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Oracle Solaris 11.1 Administration: Security Services     Oracle Solaris 11.1 Information Library
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Document Information


Part I Security Overview

1.  Security Services (Overview)

Part II System, File, and Device Security

2.  Managing Machine Security (Overview)

3.  Controlling Access to Systems (Tasks)

4.  Virus Scanning Service (Tasks)

5.  Controlling Access to Devices (Tasks)

6.  Verifying File Integrity by Using BART (Tasks)

7.  Controlling Access to Files (Tasks)

Part III Roles, Rights Profiles, and Privileges

8.  Using Roles and Privileges (Overview)

9.  Using Role-Based Access Control (Tasks)

10.  Security Attributes in Oracle Solaris (Reference)

Part IV Cryptographic Services

11.  Cryptographic Framework (Overview)

12.  Cryptographic Framework (Tasks)

13.  Key Management Framework

Part V Authentication Services and Secure Communication

14.  Using Pluggable Authentication Modules

15.  Using Secure Shell

16.  Secure Shell (Reference)

17.  Using Simple Authentication and Security Layer

18.  Network Services Authentication (Tasks)

Part VI Kerberos Service

19.  Introduction to the Kerberos Service

20.  Planning for the Kerberos Service

21.  Configuring the Kerberos Service (Tasks)

22.  Kerberos Error Messages and Troubleshooting

23.  Administering Kerberos Principals and Policies (Tasks)

24.  Using Kerberos Applications (Tasks)

25.  The Kerberos Service (Reference)

Part VII Auditing in Oracle Solaris

26.  Auditing (Overview)

27.  Planning for Auditing

Planning Auditing (Tasks)

How to Plan Auditing in Zones

How to Plan Who and What to Audit

How to Plan Disk Space for Audit Records

How to Prepare to Stream Audit Records to Remote Storage

Understanding Audit Policy

Controlling Auditing Costs

Cost of Increased Processing Time of Audit Data

Cost of Analysis of Audit Data

Cost of Storage of Audit Data

Auditing Efficiently

28.  Managing Auditing (Tasks)

29.  Auditing (Reference)



Planning Auditing (Tasks)

You want to be selective about what kinds of activities are audited. At the same time, you want to collect useful audit information. You also need to carefully plan who to audit and what to audit. If you are using the default audit_binfile plugin, audit files can quickly grow to fill the available space, so you must allocate enough disk space.

The following task map points to the major tasks that are required for planning disk space and which events to record.

For Instructions
Determine auditing strategy for non-global zones
Determine who and what to audit
Plan storage space for the audit trail
Plan transmission of the audit trail to a remote server

How to Plan Auditing in Zones

If your system contains non-global zones, the zones can be audited as the global zone is audited, or the audit service for each non-global zone can be configured, enabled, and disabled separately. For example, you could audit only the non-global zones, and not audit the global zone.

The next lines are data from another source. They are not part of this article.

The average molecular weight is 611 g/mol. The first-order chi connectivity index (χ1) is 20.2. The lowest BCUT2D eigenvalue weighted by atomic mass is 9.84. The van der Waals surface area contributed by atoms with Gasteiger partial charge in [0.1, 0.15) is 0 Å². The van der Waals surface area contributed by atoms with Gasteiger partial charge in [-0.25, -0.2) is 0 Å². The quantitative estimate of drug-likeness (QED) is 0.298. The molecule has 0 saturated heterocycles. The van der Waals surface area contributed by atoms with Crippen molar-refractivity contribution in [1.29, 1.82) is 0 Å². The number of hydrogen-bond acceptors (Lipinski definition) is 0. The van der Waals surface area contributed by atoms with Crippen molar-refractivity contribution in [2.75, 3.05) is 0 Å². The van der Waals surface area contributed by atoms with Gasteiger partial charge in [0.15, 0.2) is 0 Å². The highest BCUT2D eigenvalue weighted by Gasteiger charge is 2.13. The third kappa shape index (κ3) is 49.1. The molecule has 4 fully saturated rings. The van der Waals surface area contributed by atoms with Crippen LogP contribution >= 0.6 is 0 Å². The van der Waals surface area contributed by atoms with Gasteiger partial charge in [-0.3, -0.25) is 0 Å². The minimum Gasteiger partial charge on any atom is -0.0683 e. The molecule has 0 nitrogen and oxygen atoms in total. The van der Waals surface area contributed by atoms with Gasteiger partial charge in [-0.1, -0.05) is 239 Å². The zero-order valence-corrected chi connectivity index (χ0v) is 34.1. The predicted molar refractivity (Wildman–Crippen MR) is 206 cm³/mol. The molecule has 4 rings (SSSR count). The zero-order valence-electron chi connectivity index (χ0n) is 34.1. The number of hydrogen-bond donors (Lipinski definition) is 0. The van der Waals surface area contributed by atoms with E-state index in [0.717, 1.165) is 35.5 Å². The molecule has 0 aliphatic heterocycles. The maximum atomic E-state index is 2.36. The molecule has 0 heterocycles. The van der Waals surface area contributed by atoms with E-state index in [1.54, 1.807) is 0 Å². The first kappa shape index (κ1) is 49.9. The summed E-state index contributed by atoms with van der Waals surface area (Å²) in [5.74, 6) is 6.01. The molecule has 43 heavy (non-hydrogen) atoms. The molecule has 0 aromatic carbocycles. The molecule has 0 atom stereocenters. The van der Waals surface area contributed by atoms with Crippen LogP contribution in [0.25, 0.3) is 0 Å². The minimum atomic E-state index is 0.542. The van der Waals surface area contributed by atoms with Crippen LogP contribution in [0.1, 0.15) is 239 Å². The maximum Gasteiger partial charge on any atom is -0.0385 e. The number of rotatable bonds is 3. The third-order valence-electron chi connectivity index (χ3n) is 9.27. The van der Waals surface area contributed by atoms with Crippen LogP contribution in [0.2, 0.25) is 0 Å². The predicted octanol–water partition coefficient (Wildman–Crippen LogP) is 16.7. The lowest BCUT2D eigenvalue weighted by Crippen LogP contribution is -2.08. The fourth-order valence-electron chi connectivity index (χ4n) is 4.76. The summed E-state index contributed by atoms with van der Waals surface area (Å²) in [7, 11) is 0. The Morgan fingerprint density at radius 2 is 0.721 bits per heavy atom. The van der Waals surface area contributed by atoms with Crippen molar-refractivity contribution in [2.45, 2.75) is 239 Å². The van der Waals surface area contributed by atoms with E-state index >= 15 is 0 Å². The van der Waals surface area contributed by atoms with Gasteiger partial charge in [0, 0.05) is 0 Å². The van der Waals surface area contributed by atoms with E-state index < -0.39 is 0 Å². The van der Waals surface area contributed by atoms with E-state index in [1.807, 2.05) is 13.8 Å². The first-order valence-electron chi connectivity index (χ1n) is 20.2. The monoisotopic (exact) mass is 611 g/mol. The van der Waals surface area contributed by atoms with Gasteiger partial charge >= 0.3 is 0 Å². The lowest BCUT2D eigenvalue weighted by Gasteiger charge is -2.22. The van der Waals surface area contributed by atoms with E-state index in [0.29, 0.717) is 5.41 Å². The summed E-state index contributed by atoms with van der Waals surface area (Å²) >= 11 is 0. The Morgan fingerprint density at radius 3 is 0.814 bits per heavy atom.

For a discussion of the trade-offs, see Auditing on a System With Oracle Solaris Zones.

How to Plan Who and What to Audit

Before You Begin

If you are implementing non-global zones, review How to Plan Auditing in Zones before using this procedure.

  1. Determine if you want a single-system image audit trail.

    Note - This step applies only to the audit_binfile plugin.

    Systems within a single administrative domain can create a single-system image audit trail. If your systems use different naming services, start with Step 2. Then, complete the rest of the planning steps for every system.

    To create a single-system image audit trail for a site, every system in the installation should be configured as follows:

    • Use the same naming service for all systems.

      For correct interpretation of the audit records, the passwd, group, and hosts files must be consistent.

    • Configure the audit service identically on all systems. For information about displaying and modifying the service settings, see the auditconfig(1M) man page.

    • Use the same audit_warn, audit_event, and audit_class files for all systems.

  2. Determine the audit policy.

    By default, only the cnt policy is enabled.

    Use the auditconfig -lspolicy command to see a description of available policy options.

  3. Determine if you want to modify event-to-class mappings.

    In almost all situations, the default mapping is sufficient. However, if you add new classes, change class definitions, or determine that a record of a specific system call is not useful, you might want to modify event-to-class mappings.

    For an example, see How to Change an Audit Event's Class Membership.

  4. Determine which audit classes to preselect.

    The best time to add audit classes or to change the default classes is before users log in to the system.

    The audit classes that you preselect with the -setflags and -setnaflags options to the auditconfig command apply to all users and processes. You can preselect a class for success, for failure, or for both.

    For the list of audit classes, read the /etc/security/audit_class file.

  5. Determine user modifications to the system-wide preselections.

    If you decide that some users should be audited differently from the system, you can modify the audit_flags security attribute for individual users or for a rights profile. The user preselection mask is modified for users whose audit flags are explicitly set, or who are assigned a rights profile with explicit audit flags.

    For the procedure, see How to Configure a User's Audit Characteristics. For which audit flag values are in effect, see Order of Search for Assigned Security Attributes.

  6. Decide how to manage the audit_warn email alias.

    The audit_warn script is run whenever the audit system detects a situation that requires administrative attention. By default, the audit_warn script sends email to an audit_warn alias and sends a message to the console.